This national museum for film, located on Amsterdam’s IJ harbour, manages more than 40.000 films from all genres. The collection represents an outstanding sample of film history, from classics and blockbusters to cult films. But Eye does not only focus on the past: it also closely follows the latest developments in film by organizing new acquisitions, programs, and debates. The Eye collection dates back to 1946, when the first predecessor of Eye was founded: the Nederlands Historisch Filmarchief. The focus is on films and objects that say something about Dutch film culture; a copy of virtually all Dutch films that come out each year is included in the collection. The collection spans the entire history of film and is expanded with old and new titles every year, from both the Netherlands and abroad.


The Internet Archive is building a digital library of Internet sites and other cultural artifacts in digital form.
It began in 1996 by archiving the Internet itself, and have since expanded its commitment to providing digital versions of other published works, including over 4 million videos. By providing near-unrestricted access to these films, they hope to encourage widespread use of moving images in new contexts by people who might not have used them before.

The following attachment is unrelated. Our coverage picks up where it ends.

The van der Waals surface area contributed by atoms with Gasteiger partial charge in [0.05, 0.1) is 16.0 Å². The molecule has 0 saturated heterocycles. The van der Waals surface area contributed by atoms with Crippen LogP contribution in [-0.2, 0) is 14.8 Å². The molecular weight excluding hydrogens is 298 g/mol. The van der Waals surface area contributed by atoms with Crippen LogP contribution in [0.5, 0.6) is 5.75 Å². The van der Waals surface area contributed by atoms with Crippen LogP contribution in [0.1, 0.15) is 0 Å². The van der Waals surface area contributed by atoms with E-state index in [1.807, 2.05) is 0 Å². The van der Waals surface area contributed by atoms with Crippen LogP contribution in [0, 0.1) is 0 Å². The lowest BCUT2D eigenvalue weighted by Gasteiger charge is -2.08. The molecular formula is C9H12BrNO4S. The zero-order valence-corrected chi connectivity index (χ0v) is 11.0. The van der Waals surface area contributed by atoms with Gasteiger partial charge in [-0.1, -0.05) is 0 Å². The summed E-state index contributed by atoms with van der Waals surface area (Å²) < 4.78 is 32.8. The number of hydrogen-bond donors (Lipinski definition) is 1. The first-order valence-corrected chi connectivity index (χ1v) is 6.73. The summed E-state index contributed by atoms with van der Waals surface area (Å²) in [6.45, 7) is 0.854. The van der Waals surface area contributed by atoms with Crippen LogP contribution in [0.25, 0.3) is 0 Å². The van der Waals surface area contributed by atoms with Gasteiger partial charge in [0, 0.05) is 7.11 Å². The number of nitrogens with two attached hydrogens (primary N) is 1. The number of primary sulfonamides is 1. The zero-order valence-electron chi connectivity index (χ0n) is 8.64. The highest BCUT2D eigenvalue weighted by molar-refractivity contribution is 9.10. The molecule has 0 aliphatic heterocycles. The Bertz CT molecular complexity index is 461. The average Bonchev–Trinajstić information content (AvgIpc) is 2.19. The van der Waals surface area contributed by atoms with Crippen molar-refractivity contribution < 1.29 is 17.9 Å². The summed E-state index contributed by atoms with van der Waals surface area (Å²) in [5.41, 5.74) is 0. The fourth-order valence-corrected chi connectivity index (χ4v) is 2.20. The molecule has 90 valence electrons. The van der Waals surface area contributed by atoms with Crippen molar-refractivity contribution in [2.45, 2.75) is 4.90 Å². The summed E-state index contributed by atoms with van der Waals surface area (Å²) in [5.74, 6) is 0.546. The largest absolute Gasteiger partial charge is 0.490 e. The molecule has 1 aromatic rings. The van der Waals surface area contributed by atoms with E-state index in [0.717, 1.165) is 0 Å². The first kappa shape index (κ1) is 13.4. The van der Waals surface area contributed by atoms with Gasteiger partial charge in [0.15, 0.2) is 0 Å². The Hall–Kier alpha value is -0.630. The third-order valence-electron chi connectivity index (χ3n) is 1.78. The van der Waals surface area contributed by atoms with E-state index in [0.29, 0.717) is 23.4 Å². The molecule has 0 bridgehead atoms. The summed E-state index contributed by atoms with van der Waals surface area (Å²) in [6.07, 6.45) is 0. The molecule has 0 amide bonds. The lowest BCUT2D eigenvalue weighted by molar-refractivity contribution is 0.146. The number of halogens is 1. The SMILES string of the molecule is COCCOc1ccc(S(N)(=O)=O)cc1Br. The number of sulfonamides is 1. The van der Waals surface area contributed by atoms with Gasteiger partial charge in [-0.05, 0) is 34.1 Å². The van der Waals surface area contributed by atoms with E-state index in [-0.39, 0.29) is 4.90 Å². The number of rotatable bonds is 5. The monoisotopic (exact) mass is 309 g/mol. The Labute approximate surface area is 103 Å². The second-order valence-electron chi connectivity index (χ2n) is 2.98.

Minnesota Historical Society

The Minnesota Historical Society was chartered in 1849 by the Minnesota Territorial Legislature, and included among the Society’s objectives “the collection and preservation of a Library.” Today, materials preserved in the State Archives include almost 4,000 units of state and local government in Minnesota.Government records document the fundamental events and aspects of our lives, both routine and extraordinary. These record types illustrate the rich variety of the collections: correspondence, reports, minutes, memoranda, published records, maps, photographs, architectural drawings, microfilm, sound recordings, ephemera, videotapes, and digital content.


Mississippi Department of Archives and History

The Mississippi Department of Archives and History was founded in 1902 to collect, preserve, and provide access to the archival resources of the state. MDAH is the ultimate primary resource of Mississippi’s historical documents, archival collections, archaeology, artifacts, and more. Their Public Reading Room in Jackson, Mississippi contains nearly 20,000 published works on Mississippi genealogy and related fields, including audiovisual recordings and microfilmed materials, such as census records and newspapers.